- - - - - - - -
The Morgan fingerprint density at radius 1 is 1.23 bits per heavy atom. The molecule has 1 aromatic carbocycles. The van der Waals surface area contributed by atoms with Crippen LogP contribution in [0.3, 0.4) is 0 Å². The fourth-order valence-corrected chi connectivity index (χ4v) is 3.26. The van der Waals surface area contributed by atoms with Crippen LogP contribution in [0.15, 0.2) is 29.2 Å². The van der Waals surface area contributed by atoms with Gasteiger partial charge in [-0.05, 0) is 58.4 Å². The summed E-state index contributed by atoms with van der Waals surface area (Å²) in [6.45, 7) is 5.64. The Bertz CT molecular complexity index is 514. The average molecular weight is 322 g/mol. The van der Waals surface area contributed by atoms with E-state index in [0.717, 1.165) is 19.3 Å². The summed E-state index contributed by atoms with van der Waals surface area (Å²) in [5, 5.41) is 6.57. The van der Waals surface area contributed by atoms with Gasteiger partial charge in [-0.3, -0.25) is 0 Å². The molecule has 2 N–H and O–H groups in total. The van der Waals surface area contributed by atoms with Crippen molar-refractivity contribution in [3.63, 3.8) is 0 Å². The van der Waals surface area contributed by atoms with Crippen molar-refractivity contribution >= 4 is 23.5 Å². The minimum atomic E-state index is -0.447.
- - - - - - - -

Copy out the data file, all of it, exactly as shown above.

The Morgan fingerprint density at radius 1 is 1.23 bits per heavy atom. The molecule has 1 aromatic carbocycles. The van der Waals surface area contributed by atoms with Crippen LogP contribution in [0.3, 0.4) is 0 Å². The fourth-order valence-corrected chi connectivity index (χ4v) is 3.26. The van der Waals surface area contributed by atoms with Crippen LogP contribution in [0.15, 0.2) is 29.2 Å². The van der Waals surface area contributed by atoms with Gasteiger partial charge in [-0.05, 0) is 58.4 Å². The summed E-state index contributed by atoms with van der Waals surface area (Å²) in [6.45, 7) is 5.64. The Bertz CT molecular complexity index is 514. The average molecular weight is 322 g/mol. The van der Waals surface area contributed by atoms with E-state index in [0.717, 1.165) is 19.3 Å². The summed E-state index contributed by atoms with van der Waals surface area (Å²) in [5, 5.41) is 6.57. The van der Waals surface area contributed by atoms with Gasteiger partial charge in [-0.3, -0.25) is 0 Å². The molecule has 2 N–H and O–H groups in total. The van der Waals surface area contributed by atoms with Crippen molar-refractivity contribution in [3.63, 3.8) is 0 Å². The van der Waals surface area contributed by atoms with Crippen molar-refractivity contribution >= 4 is 23.5 Å². The minimum atomic E-state index is -0.447.